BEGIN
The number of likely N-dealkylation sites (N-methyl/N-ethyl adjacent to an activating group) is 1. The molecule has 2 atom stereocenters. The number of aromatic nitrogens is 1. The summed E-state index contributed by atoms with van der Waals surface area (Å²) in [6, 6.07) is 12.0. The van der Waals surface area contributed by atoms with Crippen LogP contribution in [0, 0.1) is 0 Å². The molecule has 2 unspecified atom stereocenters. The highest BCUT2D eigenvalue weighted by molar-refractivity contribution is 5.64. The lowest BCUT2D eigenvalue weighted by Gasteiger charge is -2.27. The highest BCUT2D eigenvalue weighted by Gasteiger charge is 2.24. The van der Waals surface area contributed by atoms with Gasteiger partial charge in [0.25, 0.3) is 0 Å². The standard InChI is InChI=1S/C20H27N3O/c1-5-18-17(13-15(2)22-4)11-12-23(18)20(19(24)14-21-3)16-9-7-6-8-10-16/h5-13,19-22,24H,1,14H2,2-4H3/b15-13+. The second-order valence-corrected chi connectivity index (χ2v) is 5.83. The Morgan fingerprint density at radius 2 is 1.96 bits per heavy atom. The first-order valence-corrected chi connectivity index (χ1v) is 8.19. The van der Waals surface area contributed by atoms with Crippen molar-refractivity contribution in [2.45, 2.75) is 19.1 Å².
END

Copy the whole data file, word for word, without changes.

The number of likely N-dealkylation sites (N-methyl/N-ethyl adjacent to an activating group) is 1. The molecule has 2 atom stereocenters. The number of aromatic nitrogens is 1. The summed E-state index contributed by atoms with van der Waals surface area (Å²) in [6, 6.07) is 12.0. The van der Waals surface area contributed by atoms with Crippen LogP contribution in [0, 0.1) is 0 Å². The molecule has 2 unspecified atom stereocenters. The highest BCUT2D eigenvalue weighted by molar-refractivity contribution is 5.64. The lowest BCUT2D eigenvalue weighted by Gasteiger charge is -2.27. The highest BCUT2D eigenvalue weighted by Gasteiger charge is 2.24. The van der Waals surface area contributed by atoms with Gasteiger partial charge in [0.25, 0.3) is 0 Å². The standard InChI is InChI=1S/C20H27N3O/c1-5-18-17(13-15(2)22-4)11-12-23(18)20(19(24)14-21-3)16-9-7-6-8-10-16/h5-13,19-22,24H,1,14H2,2-4H3/b15-13+. The second-order valence-corrected chi connectivity index (χ2v) is 5.83. The Morgan fingerprint density at radius 2 is 1.96 bits per heavy atom. The first-order valence-corrected chi connectivity index (χ1v) is 8.19. The van der Waals surface area contributed by atoms with Crippen molar-refractivity contribution in [2.45, 2.75) is 19.1 Å².